Most classic film fans know that after 1934, the movies were toned down considerably. What they may not know is that the crazy tug-of-war between censors and filmmakers extended all the way back to the dawn of film.
The best beverage in the world is also the most popular: tea! Alas, I live in a nation of tea philistines. Microwaved water with dusty teabags? No, thank you! Is it any wonder I always order the coffee when I am out and about?
They’re mad as heck and they aren’t taking it anymore! Anyone still laboring under the notion that silent movies were staid affairs will surely have to change their minds. So there.
Silent movies are famous for their romances. Who can forget Rudolph Valentino’s red hot romancing? Or John Barrymore’s professions of love? This post is not about them. Today, it’s all about the guys who are lovesick and fail miserably with the object of their affection. Awww, so sad.
There are few things that date a film faster than its headgear. Cloche hats, pillboxes, fascinators… All say something about the time and setting of the film. In that spirit, let’s have a bit of fun with silent movie hats!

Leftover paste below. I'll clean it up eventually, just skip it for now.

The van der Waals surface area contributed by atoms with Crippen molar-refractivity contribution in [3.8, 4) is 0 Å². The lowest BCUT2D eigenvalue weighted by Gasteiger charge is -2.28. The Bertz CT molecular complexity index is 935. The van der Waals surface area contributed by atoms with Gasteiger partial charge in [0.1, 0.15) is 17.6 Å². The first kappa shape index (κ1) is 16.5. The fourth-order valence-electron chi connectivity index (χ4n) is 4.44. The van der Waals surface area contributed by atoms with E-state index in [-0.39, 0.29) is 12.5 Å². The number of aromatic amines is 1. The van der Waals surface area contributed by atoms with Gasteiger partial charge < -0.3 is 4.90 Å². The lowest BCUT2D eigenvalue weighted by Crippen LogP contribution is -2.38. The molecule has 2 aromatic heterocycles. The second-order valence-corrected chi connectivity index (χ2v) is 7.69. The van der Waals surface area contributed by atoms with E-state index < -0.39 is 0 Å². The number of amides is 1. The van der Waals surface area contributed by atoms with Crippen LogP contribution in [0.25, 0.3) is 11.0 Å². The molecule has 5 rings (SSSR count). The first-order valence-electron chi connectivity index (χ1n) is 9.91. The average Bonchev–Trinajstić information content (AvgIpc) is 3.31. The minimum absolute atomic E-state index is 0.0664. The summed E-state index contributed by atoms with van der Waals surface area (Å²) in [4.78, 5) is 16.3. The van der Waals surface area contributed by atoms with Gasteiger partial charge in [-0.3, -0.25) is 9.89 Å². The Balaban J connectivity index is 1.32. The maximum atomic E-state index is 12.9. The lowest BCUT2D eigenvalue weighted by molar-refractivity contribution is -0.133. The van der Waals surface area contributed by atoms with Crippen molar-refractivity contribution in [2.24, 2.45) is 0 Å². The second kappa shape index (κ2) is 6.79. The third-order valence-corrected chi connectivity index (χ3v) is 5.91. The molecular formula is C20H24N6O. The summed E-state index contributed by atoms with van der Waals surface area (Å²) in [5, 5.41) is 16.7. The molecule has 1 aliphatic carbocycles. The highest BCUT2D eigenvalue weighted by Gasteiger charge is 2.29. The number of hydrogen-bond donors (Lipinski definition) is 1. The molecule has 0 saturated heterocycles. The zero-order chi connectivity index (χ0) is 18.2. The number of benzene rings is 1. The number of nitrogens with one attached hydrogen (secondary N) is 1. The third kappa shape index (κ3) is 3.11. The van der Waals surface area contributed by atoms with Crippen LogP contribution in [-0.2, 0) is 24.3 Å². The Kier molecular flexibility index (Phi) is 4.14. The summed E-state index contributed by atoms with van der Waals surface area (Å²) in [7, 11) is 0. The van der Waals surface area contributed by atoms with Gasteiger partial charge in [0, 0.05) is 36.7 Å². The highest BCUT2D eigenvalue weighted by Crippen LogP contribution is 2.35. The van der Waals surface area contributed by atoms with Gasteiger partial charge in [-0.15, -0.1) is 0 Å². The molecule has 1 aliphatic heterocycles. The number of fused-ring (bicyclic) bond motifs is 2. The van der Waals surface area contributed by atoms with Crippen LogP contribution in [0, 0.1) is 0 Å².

I want to start this out by saying that there is nothing wrong with being a newbie. Everyone has to start somewhere and asking questions is the best way to expand your knowledge. Genuinely curious people, these GIFs are not directed at you.
Silent films convey their message through physical acting and there are times when gentler movements are not enough. The answer: random bursts of violence.
Hollywood is shorthand for the film industry as a whole and so it’s hardly surprising that the industry would reference its own nation of origin from time to time.
The best thing about silent films? Their unpredictability. The rules of filmmaking were still being written and silent cinema had a way of going gloriously off the rails. Here’s to the madness!
Welcome back! I occasionally make posters for modern films reimagined as silents. This time around, I will be seeing what a certain 1980s comedy classic would look like in the silent era.